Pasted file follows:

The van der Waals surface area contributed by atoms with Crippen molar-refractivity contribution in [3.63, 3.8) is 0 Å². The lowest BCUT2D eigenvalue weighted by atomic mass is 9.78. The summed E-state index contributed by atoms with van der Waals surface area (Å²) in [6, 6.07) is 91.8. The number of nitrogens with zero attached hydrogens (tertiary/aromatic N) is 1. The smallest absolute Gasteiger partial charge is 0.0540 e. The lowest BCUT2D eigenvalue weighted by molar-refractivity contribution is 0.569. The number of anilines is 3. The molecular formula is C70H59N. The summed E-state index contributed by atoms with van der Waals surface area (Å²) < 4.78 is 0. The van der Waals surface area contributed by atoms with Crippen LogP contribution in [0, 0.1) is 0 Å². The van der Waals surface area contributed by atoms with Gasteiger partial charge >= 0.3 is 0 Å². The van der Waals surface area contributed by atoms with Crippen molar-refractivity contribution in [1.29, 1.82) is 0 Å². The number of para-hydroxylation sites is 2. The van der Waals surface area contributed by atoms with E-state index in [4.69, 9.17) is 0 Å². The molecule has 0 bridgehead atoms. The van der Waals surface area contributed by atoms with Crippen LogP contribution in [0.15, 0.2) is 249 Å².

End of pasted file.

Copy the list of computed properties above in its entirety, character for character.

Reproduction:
The van der Waals surface area contributed by atoms with Crippen molar-refractivity contribution in [3.63, 3.8) is 0 Å². The lowest BCUT2D eigenvalue weighted by atomic mass is 9.78. The summed E-state index contributed by atoms with van der Waals surface area (Å²) in [6, 6.07) is 91.8. The number of nitrogens with zero attached hydrogens (tertiary/aromatic N) is 1. The smallest absolute Gasteiger partial charge is 0.0540 e. The lowest BCUT2D eigenvalue weighted by molar-refractivity contribution is 0.569. The number of anilines is 3. The molecular formula is C70H59N. The summed E-state index contributed by atoms with van der Waals surface area (Å²) < 4.78 is 0. The van der Waals surface area contributed by atoms with Crippen LogP contribution in [0, 0.1) is 0 Å². The van der Waals surface area contributed by atoms with Gasteiger partial charge >= 0.3 is 0 Å². The van der Waals surface area contributed by atoms with Crippen molar-refractivity contribution in [1.29, 1.82) is 0 Å². The number of para-hydroxylation sites is 2. The van der Waals surface area contributed by atoms with E-state index in [4.69, 9.17) is 0 Å². The molecule has 0 bridgehead atoms. The van der Waals surface area contributed by atoms with Crippen LogP contribution in [0.15, 0.2) is 249 Å².